Tags: IPOs, M&A
Investors are game for a shopping spree. Corporate executives are less so. In more ways than one.
In the first quarter, 36% of U.S. IPOs were priced above the range originally outlined in registration documents filed with the Securities and Exchange Commission. That was the highest proportion in any year since at least 2004, according to Renaissance Capital, an IPO research and investment-management firm.
Meanwhile, less than one quarter of IPOs so far this year have priced below expectations, also the lowest rate in at least 10 years.
Only 8,115 deals were announced worldwide in the first quarter of this year, the lowest number since 2003, according to data from Thomson Reuters. And while the combined value of $542.8 billion outpaced last year’s first quarter by about 10 percent, it is still 26 percent below the level for the period in 2011.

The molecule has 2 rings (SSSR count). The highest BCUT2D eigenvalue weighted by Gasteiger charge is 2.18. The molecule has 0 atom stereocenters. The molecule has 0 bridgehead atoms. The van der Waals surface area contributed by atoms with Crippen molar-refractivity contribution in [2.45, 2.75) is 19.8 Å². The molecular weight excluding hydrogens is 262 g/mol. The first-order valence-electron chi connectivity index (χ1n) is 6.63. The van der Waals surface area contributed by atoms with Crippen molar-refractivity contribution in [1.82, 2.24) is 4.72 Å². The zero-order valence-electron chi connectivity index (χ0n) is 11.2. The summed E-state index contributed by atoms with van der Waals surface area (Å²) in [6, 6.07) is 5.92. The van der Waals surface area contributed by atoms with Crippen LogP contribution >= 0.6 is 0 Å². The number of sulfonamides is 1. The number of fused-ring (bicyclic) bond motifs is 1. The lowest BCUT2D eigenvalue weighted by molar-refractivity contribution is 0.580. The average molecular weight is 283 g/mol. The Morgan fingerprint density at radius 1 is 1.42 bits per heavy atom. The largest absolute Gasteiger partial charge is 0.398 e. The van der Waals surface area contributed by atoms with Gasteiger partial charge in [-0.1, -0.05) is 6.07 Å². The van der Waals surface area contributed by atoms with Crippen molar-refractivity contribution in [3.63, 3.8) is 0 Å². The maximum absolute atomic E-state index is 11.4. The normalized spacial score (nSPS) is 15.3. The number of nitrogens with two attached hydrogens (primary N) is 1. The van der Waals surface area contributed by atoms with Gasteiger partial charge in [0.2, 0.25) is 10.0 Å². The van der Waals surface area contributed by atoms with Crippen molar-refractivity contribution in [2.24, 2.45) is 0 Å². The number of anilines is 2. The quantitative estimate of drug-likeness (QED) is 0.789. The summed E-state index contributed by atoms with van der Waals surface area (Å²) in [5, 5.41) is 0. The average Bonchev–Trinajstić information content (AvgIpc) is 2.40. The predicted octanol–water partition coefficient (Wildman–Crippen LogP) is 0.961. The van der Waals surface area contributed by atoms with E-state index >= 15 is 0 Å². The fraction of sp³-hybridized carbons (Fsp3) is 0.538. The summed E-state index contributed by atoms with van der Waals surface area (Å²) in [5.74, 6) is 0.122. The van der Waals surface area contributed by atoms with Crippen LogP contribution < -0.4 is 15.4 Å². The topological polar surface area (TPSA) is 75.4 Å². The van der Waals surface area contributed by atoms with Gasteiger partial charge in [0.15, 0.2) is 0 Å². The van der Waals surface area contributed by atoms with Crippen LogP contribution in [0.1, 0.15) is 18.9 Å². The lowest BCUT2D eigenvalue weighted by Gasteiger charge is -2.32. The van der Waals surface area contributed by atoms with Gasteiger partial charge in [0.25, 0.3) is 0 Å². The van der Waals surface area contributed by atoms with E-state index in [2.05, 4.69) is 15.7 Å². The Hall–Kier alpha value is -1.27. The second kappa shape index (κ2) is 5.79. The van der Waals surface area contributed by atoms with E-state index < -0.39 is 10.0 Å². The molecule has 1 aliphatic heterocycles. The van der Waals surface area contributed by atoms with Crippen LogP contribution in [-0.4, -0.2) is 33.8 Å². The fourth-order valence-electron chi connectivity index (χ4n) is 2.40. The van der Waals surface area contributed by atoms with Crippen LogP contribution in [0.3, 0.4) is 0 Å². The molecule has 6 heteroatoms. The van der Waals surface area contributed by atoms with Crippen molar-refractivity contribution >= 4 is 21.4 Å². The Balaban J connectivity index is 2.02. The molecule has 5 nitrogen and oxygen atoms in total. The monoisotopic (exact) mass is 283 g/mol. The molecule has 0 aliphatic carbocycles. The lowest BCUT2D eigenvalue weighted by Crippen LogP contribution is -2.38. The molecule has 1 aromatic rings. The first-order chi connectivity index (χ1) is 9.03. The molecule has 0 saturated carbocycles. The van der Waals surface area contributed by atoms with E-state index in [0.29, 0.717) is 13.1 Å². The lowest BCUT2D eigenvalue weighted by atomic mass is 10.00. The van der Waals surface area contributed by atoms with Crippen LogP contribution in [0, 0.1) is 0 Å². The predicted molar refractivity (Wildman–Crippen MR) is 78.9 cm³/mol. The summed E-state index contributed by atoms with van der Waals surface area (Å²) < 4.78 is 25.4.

Bankers and lawyers have been publicly boasting about a nascent revival in mergers. In March, 97 percent of deal makers surveyed by the Brunswick Group public relations firm said they expected more deals to be announced in North America this year than in last.
But privately, many have conceded that for all of the improvements in the economy and corporate profits, executives still lack the confidence to sign for a big deal.
IPO Pricing Signals Surge In Demand [WSJ]
Mergers Slowed to a Snail’s Pace in the First Quarter, the Fewest Since 2003 [DealBook]
Investors Ignore Negativity at Their Peril [WSJ]